A mangy cat on the verge of starvation finds a tiny canary and a bottle of 'Jumbo-Gro' fertilizer, which gives him an idea that leads to giant cats, dogs, mice and canaries chasing each other round Lilliputian towns and cities...
A magician is spurned by an opera singer, and takes a spectacular revenge by replacing the conductor and turning the hapless tenor into one thing after another. And watch out for the hair ... See full summary »
The story of a little boy who would only talk in sound effects. With story by Dr. Seuss (and Bill Scott of Rocky and Bullwinkle fame) this cartoon won the Oscar for best short subject (animated) for 1950.
A little cat is being mercilessly tormented by a mean bulldog until one day he meets a black cat who offers a bad-luck service. Whenever the little cat blows a whistle, the black cat comes out, and the bulldog is struck down with an attack of bad luck. Things look bad for the bulldog until he realizes that a cat's color can be changed... Written by
Jean-Marc Rocher <email@example.com>
When the bulldog shoved books in a bookcase (where kitten was hiding), Hanna & Barbera's Tom & Jerry short Kitty Foiled (1948) appears as KITTY FOILED, capital letters on kitten for approximately five seconds. And approximately one minute before kitten met his rescuer, that it later rescued. See more »
This is perhaps Tex Avery's best cartoon, and it's because it has something one would not think of looking for in a cartoon, let alone one by Avery. That secret ingredient is logic. Yes, logic. This is a very logical cartoon, not because it presents realistic action (it certainly does not), but because the action - unreal as it is - follows a logical progression, and it's all the funnier for it. The cartoon has a very simple concept: a white kitten, harassed by a guffawing bulldog, hires the services of Bad Luck Blackie. With one blow of a whistle, Blackie crosses the bulldog's path and gives him bad luck - i.e., something drops from the sky and hits him on the head. The entire film is comprised of variations of this simple scenario, normal procedure for Avery. But rather than merely repeat the gag ad nauseam, Avery builds up the situation to a crescendo of outlandishness. With each scene, the objects become larger and more unlikely - from a simple flowerpot, to a piano, a lit bomb, a fire hydrant, and on and on until...let's just say that Avery doesn't stop at the proverbial kitchen sink. The dog tries to stop Blackie by any means necessary - good luck charms, setting traps - but always he succumbs to the inscrutable logic of the situation; whenever the whistle is blown, Blackie passes by and the dog gets conked. No matter who blows the whistle, no matter where the dog is, the result is always the same: whistle=black cat=conk! Finally, the dog gets the upper hand by applying some logic of his own. If a black cat causes bad luck, painting the cat white negates the effect, and that is just what he does. Unfortunately, the reverse is also true, so the kitten paints himself black and saves his hero and gets revenge on his tormentor at the same time. Anyone else would have ended the cartoon right then and there, but Avery gives us one more twist, one that is ridiculous, yet still in keeping with the logic established early on. (Think Pavlov) If this film teaches us anything (besides being kind to kittens and beware of black cats) is the importance of logic in cartoons. Avery isn't merely laying one gag after another. He is developing the situation, letting it build naturally to a satisfying conclusion. He sets up rules for his characters to follow and bends them without breaking them. The result may be irrational, but it is never illogical, and it's funny as hell.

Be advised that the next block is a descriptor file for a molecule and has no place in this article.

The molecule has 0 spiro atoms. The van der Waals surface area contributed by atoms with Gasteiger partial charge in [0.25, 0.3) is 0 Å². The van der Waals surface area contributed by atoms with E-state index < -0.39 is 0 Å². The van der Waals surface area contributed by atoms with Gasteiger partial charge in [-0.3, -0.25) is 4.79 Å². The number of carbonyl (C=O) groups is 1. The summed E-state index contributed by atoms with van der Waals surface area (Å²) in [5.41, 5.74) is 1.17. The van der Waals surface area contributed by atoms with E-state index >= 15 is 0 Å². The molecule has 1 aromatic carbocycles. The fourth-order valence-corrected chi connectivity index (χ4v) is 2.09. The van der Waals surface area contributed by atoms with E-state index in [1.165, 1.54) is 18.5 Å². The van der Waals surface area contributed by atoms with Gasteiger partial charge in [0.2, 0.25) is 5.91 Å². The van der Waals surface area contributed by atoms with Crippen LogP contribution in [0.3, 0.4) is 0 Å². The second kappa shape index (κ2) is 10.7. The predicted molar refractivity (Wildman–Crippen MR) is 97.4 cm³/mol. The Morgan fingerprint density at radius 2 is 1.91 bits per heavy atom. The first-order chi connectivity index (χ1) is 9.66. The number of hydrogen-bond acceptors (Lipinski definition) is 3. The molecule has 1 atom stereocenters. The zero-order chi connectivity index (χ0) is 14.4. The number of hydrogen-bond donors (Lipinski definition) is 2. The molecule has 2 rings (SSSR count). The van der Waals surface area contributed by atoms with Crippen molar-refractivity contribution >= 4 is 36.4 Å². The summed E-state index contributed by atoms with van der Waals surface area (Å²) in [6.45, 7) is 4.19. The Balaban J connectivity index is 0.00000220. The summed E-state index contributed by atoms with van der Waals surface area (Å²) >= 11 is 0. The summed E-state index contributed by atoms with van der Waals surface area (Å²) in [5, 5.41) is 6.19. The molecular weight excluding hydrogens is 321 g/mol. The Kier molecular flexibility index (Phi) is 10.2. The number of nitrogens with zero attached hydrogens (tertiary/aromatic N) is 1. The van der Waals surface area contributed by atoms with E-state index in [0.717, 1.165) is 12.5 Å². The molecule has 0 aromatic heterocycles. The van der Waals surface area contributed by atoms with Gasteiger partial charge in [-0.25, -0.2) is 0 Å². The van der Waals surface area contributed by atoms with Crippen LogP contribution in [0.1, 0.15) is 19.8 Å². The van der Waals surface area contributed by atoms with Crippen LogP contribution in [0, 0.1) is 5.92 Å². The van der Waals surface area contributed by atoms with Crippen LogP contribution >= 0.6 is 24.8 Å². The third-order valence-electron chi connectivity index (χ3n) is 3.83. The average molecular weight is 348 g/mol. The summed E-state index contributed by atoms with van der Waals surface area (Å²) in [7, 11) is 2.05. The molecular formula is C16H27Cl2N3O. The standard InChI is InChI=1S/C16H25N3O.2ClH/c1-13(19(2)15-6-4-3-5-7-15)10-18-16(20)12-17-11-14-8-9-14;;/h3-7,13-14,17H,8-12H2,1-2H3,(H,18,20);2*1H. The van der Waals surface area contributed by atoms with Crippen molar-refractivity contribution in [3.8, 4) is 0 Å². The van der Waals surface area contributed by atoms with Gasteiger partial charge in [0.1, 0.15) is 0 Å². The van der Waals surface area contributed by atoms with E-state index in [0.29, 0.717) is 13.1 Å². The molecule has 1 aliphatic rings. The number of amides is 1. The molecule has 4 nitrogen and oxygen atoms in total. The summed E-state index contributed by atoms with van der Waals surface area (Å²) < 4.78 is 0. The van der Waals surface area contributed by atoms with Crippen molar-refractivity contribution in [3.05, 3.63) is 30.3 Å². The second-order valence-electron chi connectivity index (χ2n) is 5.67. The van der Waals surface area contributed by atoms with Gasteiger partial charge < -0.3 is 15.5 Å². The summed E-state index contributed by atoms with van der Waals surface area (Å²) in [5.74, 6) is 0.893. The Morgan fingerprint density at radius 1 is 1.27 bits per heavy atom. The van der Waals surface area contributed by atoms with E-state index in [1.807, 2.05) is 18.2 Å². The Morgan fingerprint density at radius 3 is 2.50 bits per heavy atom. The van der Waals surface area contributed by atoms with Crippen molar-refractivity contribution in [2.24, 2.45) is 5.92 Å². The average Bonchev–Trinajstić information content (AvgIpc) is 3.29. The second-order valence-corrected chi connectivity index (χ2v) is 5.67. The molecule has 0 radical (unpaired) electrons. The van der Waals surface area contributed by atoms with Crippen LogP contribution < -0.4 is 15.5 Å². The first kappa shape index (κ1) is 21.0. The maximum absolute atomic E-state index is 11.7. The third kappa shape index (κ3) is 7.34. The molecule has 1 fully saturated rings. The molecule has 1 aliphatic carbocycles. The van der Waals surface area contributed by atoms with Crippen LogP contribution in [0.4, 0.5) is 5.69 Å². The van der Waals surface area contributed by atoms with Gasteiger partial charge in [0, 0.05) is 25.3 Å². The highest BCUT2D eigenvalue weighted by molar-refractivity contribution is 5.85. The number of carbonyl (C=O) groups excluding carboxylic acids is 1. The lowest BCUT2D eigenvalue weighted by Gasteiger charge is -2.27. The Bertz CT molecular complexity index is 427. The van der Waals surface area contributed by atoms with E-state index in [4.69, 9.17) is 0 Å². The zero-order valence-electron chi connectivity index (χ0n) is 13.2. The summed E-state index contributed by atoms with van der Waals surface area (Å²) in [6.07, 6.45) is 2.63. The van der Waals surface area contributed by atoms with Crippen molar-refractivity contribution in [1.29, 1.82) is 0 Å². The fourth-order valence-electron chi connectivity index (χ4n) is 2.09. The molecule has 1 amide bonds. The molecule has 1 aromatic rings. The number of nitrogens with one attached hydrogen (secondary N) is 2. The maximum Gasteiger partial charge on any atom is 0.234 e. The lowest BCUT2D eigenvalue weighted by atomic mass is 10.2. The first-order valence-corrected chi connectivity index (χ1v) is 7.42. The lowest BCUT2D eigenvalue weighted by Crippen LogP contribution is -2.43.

12 of 12 people found this review helpful.
Was this review helpful to you?